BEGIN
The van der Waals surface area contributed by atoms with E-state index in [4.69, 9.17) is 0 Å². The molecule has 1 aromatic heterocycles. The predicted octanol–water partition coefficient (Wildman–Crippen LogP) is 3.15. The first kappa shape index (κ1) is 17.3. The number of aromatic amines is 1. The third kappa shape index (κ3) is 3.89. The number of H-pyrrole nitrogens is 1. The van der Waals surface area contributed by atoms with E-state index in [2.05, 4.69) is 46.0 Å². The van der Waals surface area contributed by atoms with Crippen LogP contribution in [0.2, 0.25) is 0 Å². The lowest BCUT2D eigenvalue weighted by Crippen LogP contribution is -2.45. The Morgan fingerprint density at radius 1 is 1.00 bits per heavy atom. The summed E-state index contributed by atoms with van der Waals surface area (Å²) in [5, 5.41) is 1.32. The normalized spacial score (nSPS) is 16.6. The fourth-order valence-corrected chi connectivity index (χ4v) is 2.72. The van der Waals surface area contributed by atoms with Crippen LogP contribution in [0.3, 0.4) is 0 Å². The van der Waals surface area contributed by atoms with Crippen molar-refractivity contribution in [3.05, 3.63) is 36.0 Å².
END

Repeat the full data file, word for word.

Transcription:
The van der Waals surface area contributed by atoms with E-state index in [4.69, 9.17) is 0 Å². The molecule has 1 aromatic heterocycles. The predicted octanol–water partition coefficient (Wildman–Crippen LogP) is 3.15. The first kappa shape index (κ1) is 17.3. The number of aromatic amines is 1. The third kappa shape index (κ3) is 3.89. The number of H-pyrrole nitrogens is 1. The van der Waals surface area contributed by atoms with E-state index in [2.05, 4.69) is 46.0 Å². The van der Waals surface area contributed by atoms with Crippen LogP contribution in [0.2, 0.25) is 0 Å². The lowest BCUT2D eigenvalue weighted by Crippen LogP contribution is -2.45. The Morgan fingerprint density at radius 1 is 1.00 bits per heavy atom. The summed E-state index contributed by atoms with van der Waals surface area (Å²) in [5, 5.41) is 1.32. The normalized spacial score (nSPS) is 16.6. The fourth-order valence-corrected chi connectivity index (χ4v) is 2.72. The van der Waals surface area contributed by atoms with Crippen LogP contribution in [0.3, 0.4) is 0 Å². The van der Waals surface area contributed by atoms with Crippen molar-refractivity contribution in [3.05, 3.63) is 36.0 Å².